The rains will help PEI burbanks more than goldrushes, which harvest earlier, said Gary Linkletter, president and co-owner of Linkletter Farms Ltd., Summerside, Prince Edward Island.
Some growing regions of the island got up to 4 inches about Sept. 5, then up to 6 inches Sept. 9 and Sept. 10, said Greg Donald, general manager of the Charlottetown-based Prince Edward Island Potato Board.
Some fields that got 4 inches from the first rain got 5 inches from the second, he said. But because the ground was so dry, and because of the island’s sandy soils, there was little concern of damage to plants or higher risk of diseases or pests, and any harvest delays should be short.
While early varieties may not get much benefit, the rains will definitely help spuds that still have some growing to do, Donald said.
“They do a lot of sizing at the tail end of the growing season.”
Overall, yields will likely be slightly below average, with early varieties particularly light, and sizing smaller than normal, said Brian Beaton, potato coordinator for the Charlottetown-based Prince Edward Island Department of Agriculture.
“A lot of the crop is under quite a bit of stress,” Beaton said. “For about a month it didn’t grow much.”
Potato acreage on the island is up about 4% from last year, but because of the dry, hot weather, volumes won’t be higher, Donald said.
The silver lining, Beaton said, is that growers haven’t had to worry much about late blight and other disease and pest pressure this season.
Quality should be excellent because of the absence of diseases and pests, Linkletter said. Linkletter Farms expects to send its first harvester into fields about Sept. 20, with the second harvester to follow about Sept. 27.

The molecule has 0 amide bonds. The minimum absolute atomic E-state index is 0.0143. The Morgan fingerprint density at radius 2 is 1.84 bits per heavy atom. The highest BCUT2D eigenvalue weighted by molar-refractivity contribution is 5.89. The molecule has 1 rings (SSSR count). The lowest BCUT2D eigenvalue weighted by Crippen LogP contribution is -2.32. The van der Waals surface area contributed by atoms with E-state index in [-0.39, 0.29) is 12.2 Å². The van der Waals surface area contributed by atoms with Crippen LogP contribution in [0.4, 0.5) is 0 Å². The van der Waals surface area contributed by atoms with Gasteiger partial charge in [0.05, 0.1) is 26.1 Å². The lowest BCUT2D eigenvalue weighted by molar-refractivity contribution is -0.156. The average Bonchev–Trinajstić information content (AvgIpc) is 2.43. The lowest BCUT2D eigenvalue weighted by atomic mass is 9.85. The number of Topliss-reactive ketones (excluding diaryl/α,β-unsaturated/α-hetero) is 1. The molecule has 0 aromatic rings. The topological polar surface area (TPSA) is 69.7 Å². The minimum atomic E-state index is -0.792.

Linkletter Farms will likely ship classic russets into February, goldrushes into April and burbanks into the summer, Linkletter said.
Harvest should begin in earnest for most growers by about the first week of October, Beaton said.
With the big U.S. crop, and the Belgian potato crop down this season, Caribbean markets could be more attractive to PEI growers this season, Linkletter said.
A strong Canadian dollar presents another hurdle to island growers looking to export to the U.S., he said.
On the bright side, lighter crops in eastern Canada and the eastern U.S. because of the hot, dry weather could help offset the expected big volumes out west, Linkletter said.
“We hope the market will reflect that.”
Acreage increase in Idaho and other growing states, combined with higher transportation costs, will likely weigh heavily on PEI grower-shippers this season, Beaton said.
“It’s definitely a concern.”
On Sept. 11, the U.S. Department of Agriculture reported prices of $5.50-6 for 50-pound cartons of russet norkotahs 40-70 from Idaho, down from $20-21 last year at the same time.